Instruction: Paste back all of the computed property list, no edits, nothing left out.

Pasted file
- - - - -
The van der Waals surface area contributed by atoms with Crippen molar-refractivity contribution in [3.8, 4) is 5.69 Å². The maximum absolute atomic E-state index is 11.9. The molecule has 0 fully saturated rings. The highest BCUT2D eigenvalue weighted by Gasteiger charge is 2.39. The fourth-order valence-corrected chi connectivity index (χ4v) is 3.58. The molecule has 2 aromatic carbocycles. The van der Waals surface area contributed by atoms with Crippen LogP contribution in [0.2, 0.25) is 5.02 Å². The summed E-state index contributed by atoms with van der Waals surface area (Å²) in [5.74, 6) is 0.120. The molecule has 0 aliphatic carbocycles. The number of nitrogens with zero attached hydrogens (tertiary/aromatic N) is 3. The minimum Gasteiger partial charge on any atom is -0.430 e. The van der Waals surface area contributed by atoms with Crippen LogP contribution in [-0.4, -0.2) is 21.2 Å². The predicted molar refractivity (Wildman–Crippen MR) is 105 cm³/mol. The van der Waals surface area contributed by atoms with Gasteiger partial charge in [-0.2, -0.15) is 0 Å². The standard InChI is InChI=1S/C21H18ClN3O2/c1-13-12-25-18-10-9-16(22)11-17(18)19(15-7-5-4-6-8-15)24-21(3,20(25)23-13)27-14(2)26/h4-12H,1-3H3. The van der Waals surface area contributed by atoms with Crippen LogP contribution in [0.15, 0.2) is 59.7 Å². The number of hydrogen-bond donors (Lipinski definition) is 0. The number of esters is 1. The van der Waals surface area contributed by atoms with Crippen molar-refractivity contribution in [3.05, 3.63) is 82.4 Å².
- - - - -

The van der Waals surface area contributed by atoms with Crippen molar-refractivity contribution in [3.8, 4) is 5.69 Å². The maximum absolute atomic E-state index is 11.9. The molecule has 0 fully saturated rings. The highest BCUT2D eigenvalue weighted by Gasteiger charge is 2.39. The fourth-order valence-corrected chi connectivity index (χ4v) is 3.58. The molecule has 2 aromatic carbocycles. The van der Waals surface area contributed by atoms with Crippen LogP contribution in [0.2, 0.25) is 5.02 Å². The summed E-state index contributed by atoms with van der Waals surface area (Å²) in [5.74, 6) is 0.120. The molecule has 0 aliphatic carbocycles. The number of nitrogens with zero attached hydrogens (tertiary/aromatic N) is 3. The minimum Gasteiger partial charge on any atom is -0.430 e. The van der Waals surface area contributed by atoms with Crippen LogP contribution in [-0.4, -0.2) is 21.2 Å². The predicted molar refractivity (Wildman–Crippen MR) is 105 cm³/mol. The van der Waals surface area contributed by atoms with Gasteiger partial charge in [-0.2, -0.15) is 0 Å². The standard InChI is InChI=1S/C21H18ClN3O2/c1-13-12-25-18-10-9-16(22)11-17(18)19(15-7-5-4-6-8-15)24-21(3,20(25)23-13)27-14(2)26/h4-12H,1-3H3. The van der Waals surface area contributed by atoms with Crippen LogP contribution in [0.15, 0.2) is 59.7 Å². The number of hydrogen-bond donors (Lipinski definition) is 0. The number of esters is 1. The van der Waals surface area contributed by atoms with Crippen molar-refractivity contribution in [3.05, 3.63) is 82.4 Å².